“Photographs are forever in mourning”: an interview with Doug Rice

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In anticipation of the 2015 edition of 580 Split, we are releasing an excerpt from an interview with Doug Rice as told to Rebecca Woolston. 
Doug Rice is the author of An Erotics of Seeing, Between Appear and Disappear, Dream Memoirs of a Fabulist, and other books. He has been a Literature Fellow at the Akademie Schloss Solitude and teaches at Sacramento State University. 

DR: Photographs are forever in mourning. They tend to be trapped by a desire that has disappeared, a desire, a moment past, but one that suffers from being neither here nor there. We have yet to discover a tense for a photograph. Grammar, in a photograph, at best is a wound that cannot heal. In every photograph there is always a sensation of the just missed or the not-yet appeared. A waiting that is trapped by time but also loose from time. Why does eroticism remain such a secret when it is so visible?

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RW: What started your interest in photographing people of/in San Francisco? Was it the proximity of the city to Sacramento? Is there something about the way people move themselves through the city, or social/economic dynamics?

DR: San Francisco has a lot of diversity in many different ways. And San Francisco is going through a radical gentrification now, which also transforms how people move in the city and how they are living in the city. Much of what is happening in San Francisco is similar to, but on a larger scale and at a more accelerated pace, what was called Renaissance II in Pittsburgh, not simply a displacement of people but an almost complete erasure of people, as money destroys the possibility of living. The people who lived and, in some cases built, their neighborhoods can no longer afford to buy a cup of coffee in their neighborhoods. And obviously, a big draw to San Francisco is that it is the largest city near Sacramento and that it has wonderful neighborhoods. It also has an almost east coast quality about it, the artistic and intellectual environment of the city. And people do move differently in San Francisco than they do in Sacramento and at different times of days it is always interesting to see how people’s bodies are moving through the streets.

We forget our daily movements. We go from here to there. We do not chronicle these fugitive movements. I like trying to unlock the epiphanies in the everyday. In a day, in an hour, we will forget what our bodies experienced walking down Market Street, or Mission Street, or up Clay Street. We will forget what we were thinking about and feeling. I like to open and stop this time of forgetting by capturing these moments, which are not meant to be remembered. The never of always.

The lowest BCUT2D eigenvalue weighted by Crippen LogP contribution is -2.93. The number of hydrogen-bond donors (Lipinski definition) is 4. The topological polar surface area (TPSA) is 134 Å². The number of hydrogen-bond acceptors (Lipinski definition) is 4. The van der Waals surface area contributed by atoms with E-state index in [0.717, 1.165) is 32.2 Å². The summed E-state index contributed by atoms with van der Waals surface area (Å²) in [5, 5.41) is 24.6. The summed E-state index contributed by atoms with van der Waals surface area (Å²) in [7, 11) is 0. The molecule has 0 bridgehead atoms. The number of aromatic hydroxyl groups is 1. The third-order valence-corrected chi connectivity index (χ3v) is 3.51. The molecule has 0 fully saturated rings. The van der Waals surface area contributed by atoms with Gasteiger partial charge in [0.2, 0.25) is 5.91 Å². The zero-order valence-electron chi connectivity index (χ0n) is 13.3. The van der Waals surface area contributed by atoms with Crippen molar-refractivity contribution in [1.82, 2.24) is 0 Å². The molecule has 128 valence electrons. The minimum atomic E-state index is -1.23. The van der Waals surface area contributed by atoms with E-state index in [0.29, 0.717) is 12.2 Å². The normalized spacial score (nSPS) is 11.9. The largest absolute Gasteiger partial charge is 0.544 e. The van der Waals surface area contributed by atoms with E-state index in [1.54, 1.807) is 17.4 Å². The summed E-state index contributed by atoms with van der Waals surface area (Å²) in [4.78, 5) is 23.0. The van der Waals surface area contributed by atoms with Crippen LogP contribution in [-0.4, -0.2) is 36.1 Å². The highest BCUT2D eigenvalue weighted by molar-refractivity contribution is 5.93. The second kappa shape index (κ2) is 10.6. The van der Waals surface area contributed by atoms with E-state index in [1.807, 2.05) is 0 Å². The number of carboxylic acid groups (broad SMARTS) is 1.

RW: What type of actions/looks/light seem to attract the most shots from you while in San Francisco?

DR: I like capturing a moment when someone looks away from their own world and toward the lens of my camera, the moment when they think that perhaps they are being photographed but are not sure. Something at that moment emerges from their eyes, something can never be planned or performed.

RW:You’ve  taken photos of people in other countries, Germany, France, here. How do the bodies and the movements differ from cities like Paris to cities like San Francisco or Stuttgart?

DR: Photographing in cities in which I have no past creates new possibilities for seeing and for understanding movement and bodies. Nothing I was seeing, particularly during my first summer in Stuttgart and in Paris, had my “own” past or sense of my own past embedded in my seeing. It was not “charged with thoughts” in that Proustian remembrance of things past sort of way, so it seemed easier to lift veils. But I say, “seemed”, because in the end, of course, all that I was seeing, even in the cities I was visiting for the first time, was still covered by my own desires.

I was very curious, and remain curious, about the way people experienced time and lived inside time differently in different cities; that is, the ways that they walked the streets and moved through the streets. There are different rhythms in different cities, and I feel the rhythms make new meanings possible. In Stuttgart, for example, people in the city tended to wander more, almost as if they were lost or not so concerned with where they were going or how they were going to arrive.

Once I have worked in a city for a while, I discover that I have to create ways to unnerve my own expectations, to defamiliarize myself to seeing. This is even true with my return to Stuttgart and Paris. Even being away from Stuttgart for nine months, I found my own memories intruding on how I was wanting to see in some other way.

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